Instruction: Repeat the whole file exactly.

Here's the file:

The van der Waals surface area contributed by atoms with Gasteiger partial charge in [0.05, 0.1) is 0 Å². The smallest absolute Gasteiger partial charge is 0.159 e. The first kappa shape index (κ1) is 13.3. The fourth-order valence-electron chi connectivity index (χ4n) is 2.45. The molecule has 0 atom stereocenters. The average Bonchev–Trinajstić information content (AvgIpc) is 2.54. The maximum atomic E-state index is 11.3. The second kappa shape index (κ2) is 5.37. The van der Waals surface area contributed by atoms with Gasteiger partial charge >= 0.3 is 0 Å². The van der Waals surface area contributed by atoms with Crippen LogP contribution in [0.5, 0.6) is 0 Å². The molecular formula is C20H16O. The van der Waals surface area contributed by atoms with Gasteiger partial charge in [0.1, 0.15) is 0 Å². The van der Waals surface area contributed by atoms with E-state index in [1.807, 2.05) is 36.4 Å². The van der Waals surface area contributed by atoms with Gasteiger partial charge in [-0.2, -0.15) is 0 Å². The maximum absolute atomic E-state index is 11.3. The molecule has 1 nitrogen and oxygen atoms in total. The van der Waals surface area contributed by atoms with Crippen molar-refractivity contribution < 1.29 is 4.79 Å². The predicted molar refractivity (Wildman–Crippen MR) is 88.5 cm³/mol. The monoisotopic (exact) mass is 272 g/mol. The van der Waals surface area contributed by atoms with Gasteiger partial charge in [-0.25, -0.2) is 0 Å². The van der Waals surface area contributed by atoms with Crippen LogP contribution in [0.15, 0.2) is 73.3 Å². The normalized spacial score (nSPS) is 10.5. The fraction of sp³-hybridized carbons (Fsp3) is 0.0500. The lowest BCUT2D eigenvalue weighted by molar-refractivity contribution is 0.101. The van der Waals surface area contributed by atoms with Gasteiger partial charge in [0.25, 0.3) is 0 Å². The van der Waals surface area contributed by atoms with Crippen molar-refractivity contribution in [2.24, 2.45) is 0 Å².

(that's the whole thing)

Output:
The van der Waals surface area contributed by atoms with Gasteiger partial charge in [0.05, 0.1) is 0 Å². The smallest absolute Gasteiger partial charge is 0.159 e. The first kappa shape index (κ1) is 13.3. The fourth-order valence-electron chi connectivity index (χ4n) is 2.45. The molecule has 0 atom stereocenters. The average Bonchev–Trinajstić information content (AvgIpc) is 2.54. The maximum atomic E-state index is 11.3. The second kappa shape index (κ2) is 5.37. The van der Waals surface area contributed by atoms with Gasteiger partial charge >= 0.3 is 0 Å². The van der Waals surface area contributed by atoms with Crippen LogP contribution in [0.5, 0.6) is 0 Å². The molecular formula is C20H16O. The van der Waals surface area contributed by atoms with Gasteiger partial charge in [0.1, 0.15) is 0 Å². The van der Waals surface area contributed by atoms with E-state index in [1.807, 2.05) is 36.4 Å². The van der Waals surface area contributed by atoms with Gasteiger partial charge in [-0.2, -0.15) is 0 Å². The maximum absolute atomic E-state index is 11.3. The molecule has 1 nitrogen and oxygen atoms in total. The van der Waals surface area contributed by atoms with Crippen molar-refractivity contribution < 1.29 is 4.79 Å². The predicted molar refractivity (Wildman–Crippen MR) is 88.5 cm³/mol. The monoisotopic (exact) mass is 272 g/mol. The van der Waals surface area contributed by atoms with Gasteiger partial charge in [-0.25, -0.2) is 0 Å². The van der Waals surface area contributed by atoms with Crippen LogP contribution in [0.15, 0.2) is 73.3 Å². The normalized spacial score (nSPS) is 10.5. The fraction of sp³-hybridized carbons (Fsp3) is 0.0500. The lowest BCUT2D eigenvalue weighted by molar-refractivity contribution is 0.101. The van der Waals surface area contributed by atoms with Gasteiger partial charge in [0.25, 0.3) is 0 Å². The van der Waals surface area contributed by atoms with Crippen molar-refractivity contribution in [2.24, 2.45) is 0 Å².